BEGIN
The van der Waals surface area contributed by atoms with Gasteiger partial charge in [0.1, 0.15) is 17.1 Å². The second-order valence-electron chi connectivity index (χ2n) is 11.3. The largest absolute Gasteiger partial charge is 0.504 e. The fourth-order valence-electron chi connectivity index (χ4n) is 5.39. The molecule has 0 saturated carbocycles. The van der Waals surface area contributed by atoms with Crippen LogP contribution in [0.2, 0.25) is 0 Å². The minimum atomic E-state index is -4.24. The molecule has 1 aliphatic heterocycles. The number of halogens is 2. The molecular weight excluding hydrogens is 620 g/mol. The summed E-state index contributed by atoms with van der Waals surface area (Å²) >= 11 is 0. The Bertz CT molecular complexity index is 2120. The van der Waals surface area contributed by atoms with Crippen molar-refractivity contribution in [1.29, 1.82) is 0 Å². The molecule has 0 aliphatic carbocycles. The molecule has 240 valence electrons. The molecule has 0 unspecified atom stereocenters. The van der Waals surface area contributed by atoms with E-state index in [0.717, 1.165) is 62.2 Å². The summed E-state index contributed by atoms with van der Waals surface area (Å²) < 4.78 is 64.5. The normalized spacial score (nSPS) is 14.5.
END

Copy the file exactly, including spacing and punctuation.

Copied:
The van der Waals surface area contributed by atoms with Gasteiger partial charge in [0.1, 0.15) is 17.1 Å². The second-order valence-electron chi connectivity index (χ2n) is 11.3. The largest absolute Gasteiger partial charge is 0.504 e. The fourth-order valence-electron chi connectivity index (χ4n) is 5.39. The molecule has 0 saturated carbocycles. The van der Waals surface area contributed by atoms with Crippen LogP contribution in [0.2, 0.25) is 0 Å². The minimum atomic E-state index is -4.24. The molecule has 1 aliphatic heterocycles. The number of halogens is 2. The molecular weight excluding hydrogens is 620 g/mol. The summed E-state index contributed by atoms with van der Waals surface area (Å²) >= 11 is 0. The Bertz CT molecular complexity index is 2120. The van der Waals surface area contributed by atoms with Crippen molar-refractivity contribution in [1.29, 1.82) is 0 Å². The molecule has 0 aliphatic carbocycles. The molecule has 240 valence electrons. The molecule has 0 unspecified atom stereocenters. The van der Waals surface area contributed by atoms with E-state index in [0.717, 1.165) is 62.2 Å². The summed E-state index contributed by atoms with van der Waals surface area (Å²) < 4.78 is 64.5. The normalized spacial score (nSPS) is 14.5.